Experts say more sexual violence awareness needed

April brings to forefront pressing community issues

Posted: Tuesday, April 28, 2009

Sexual assault is a topic that should not be ignored, according to experts working in the field. And with April being Sexual Assault Awareness Month, it's a good time to educate the public on those issues, they say.

"Unless we are talking openly about it and talking about the realities of what rape is and what sexual abuse of minors is, people don't want to believe that it's happening - 'not in my community,'" said Keeley Olson, the program director for Standing Together Against Rape, based in Anchorage. "We always would like to think that it's happening elsewhere."

The Alaska State Troopers released a report this month that said in the first two weeks of April, 21 law enforcement agencies received a total of 59 reports of sexual assault in Alaska. The numbers did not include statistics for Juneau, however.

According to police records there have been three sex offense arrests in Juneau in 2009. But the arrest numbers don't paint a complete picture of the issue in Juneau because some charges are filed through the district attorney's office and are not counted as arrests, Sgt. Dave Campbell said.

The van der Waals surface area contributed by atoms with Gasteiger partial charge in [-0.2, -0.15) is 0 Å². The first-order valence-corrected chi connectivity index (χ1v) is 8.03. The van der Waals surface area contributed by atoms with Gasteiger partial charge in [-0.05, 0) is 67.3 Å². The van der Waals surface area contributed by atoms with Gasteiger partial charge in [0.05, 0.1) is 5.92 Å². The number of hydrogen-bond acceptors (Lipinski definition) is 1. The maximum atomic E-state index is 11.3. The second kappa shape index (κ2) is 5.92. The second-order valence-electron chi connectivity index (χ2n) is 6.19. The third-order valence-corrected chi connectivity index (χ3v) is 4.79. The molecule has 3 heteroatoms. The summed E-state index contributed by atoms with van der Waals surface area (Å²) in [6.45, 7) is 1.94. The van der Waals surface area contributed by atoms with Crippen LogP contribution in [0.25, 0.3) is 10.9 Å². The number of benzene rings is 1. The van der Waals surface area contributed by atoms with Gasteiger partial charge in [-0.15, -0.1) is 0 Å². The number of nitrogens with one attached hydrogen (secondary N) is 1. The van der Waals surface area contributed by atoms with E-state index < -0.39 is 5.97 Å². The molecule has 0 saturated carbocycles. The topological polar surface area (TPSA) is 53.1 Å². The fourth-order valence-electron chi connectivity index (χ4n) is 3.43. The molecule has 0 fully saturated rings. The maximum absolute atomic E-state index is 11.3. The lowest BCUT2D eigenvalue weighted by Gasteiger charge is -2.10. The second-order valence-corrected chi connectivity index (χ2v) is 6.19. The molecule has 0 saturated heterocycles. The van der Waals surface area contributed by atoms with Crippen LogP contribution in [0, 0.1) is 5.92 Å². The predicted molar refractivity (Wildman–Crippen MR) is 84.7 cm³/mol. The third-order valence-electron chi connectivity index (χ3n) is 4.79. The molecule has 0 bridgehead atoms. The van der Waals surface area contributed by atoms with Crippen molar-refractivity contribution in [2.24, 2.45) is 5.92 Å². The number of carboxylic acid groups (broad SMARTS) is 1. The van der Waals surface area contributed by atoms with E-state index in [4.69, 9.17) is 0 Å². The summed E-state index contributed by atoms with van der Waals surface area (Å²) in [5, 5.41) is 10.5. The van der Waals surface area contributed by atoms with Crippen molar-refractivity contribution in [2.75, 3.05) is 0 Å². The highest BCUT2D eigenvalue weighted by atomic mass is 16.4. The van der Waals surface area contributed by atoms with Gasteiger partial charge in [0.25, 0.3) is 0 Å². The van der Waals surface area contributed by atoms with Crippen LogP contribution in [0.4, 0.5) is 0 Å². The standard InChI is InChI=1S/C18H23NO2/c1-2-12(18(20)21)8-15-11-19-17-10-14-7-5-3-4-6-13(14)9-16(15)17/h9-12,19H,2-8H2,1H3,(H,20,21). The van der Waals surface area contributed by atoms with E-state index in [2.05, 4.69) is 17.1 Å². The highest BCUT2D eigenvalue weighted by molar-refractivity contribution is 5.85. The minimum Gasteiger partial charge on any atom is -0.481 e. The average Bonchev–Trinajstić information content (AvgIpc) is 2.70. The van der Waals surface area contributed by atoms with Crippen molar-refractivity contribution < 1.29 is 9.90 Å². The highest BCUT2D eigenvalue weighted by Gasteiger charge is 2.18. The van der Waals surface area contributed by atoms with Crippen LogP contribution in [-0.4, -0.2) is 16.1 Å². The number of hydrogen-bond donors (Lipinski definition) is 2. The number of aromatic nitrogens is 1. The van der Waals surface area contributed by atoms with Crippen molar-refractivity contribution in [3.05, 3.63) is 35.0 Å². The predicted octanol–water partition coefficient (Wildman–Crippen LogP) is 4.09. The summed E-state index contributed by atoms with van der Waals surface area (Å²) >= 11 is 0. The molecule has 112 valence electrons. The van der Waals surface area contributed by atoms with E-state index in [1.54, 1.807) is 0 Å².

Many sexual assault and abuse cases fail to get reported in the first place, Olson said. Alaska's sexual assault incidents is 2.5 times higher than the national average, and violence against children is six times higher, according to the Department of Public Safety.

"Alaska is number one by an extremely large margin," Olson said. "Our incidents of rape and sexual assault are so high."

Since the beginning of 2000 until earlier this month, there have been 95 sexual offense arrests made by JPD, with 45 of those cases involving minors. However, more cases were filed with the district attorney's office during that time. Reliable data for Juneau was not immediately available.

Mandy O'Neal Cole, direct services manager for Aiding Women in Abuse and Rape Emergencies in Juneau, said it is difficult for people working in the field to know actually how many victims are in any given community.

"I think I can say very definitively that even one sexual assault is too many, so obviously we have way too many in our town," she said. "We just work really hard to both get people some education on what sexual assault is, but also to protect those people that are victimized."

People should understand that there are many victims of sexual assault in Alaska, Olson said.

"It's an issue that too often we would like to shove under the rug and ignore," she said. "Sexual violence is a type of crime that thrives in silence."

Olson said April is a month to "raise the veil a little bit" and look at the topic in the way the people working in the field see it on a daily basis. The problem impacts everybody in the state, she said.

"We all have a responsibility to do something about it and make sure people in our community are safe," Olson said.



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